Earlier this year, North Hills resident John Craig Hammond set out on a hunt. After years of frustration with the area’s state representative, Mike Turzai, Hammond was ready to put his full support behind Turzai’s Democratic opponent in the upcoming election.
The problem, he soon learned, was that Turzai didn’t have one.
“Somebody had to run against [him],” says Hammond who launched a write-in campaign last winter to get his name on the Democratic ticket. “Part of the reason I’m running is, democracy only works when you have contested elections. This would’ve been the third straight election where Turzai would’ve gone uncontested. Understanding that 2016 was an opportunity where the Democrats had a real chance of defeating Mike Turzai because nobody was running against him, I thought I’d step forward.”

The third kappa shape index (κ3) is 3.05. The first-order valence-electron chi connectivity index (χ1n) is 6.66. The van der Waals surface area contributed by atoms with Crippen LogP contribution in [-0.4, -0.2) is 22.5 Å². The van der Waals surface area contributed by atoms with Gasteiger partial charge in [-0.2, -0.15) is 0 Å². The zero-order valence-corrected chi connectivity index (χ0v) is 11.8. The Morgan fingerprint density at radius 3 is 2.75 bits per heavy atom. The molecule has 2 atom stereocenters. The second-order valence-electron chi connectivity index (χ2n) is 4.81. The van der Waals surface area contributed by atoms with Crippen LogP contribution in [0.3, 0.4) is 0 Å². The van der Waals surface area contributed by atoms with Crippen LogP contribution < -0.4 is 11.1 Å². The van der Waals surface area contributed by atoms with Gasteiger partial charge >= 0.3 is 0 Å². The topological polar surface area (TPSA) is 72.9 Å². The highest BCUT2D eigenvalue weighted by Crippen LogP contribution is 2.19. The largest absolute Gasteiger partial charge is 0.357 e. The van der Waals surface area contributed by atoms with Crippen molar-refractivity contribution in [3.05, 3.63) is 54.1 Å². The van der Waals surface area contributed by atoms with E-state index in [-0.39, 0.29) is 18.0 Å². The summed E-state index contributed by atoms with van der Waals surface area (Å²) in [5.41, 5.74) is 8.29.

Hammond needed 300 write-in votes in the April primary to get on the ballot in November. He received 2,336.
This next part, however, will be more difficult.
Turzai is a staunch right-wing conservative who, as speaker of the house, has the power to keep legislation he doesn’t support from ever seeing the light of day. Most notably, he was a leading force in the push against medical marijuana.
Turzai was also one of the lead supporters behind Pennsylvania’s voter-ID law, which would have required voters to show identification at the polls. (The Pennsylvania Supreme Court has since struck the law down as unconstitutional.) At the Republican State Committee meeting in June 2012, Turzai touted the law as a means for getting Republican objectives accomplished, which included then-Republican nominee Mitt Romney winning the presidential election.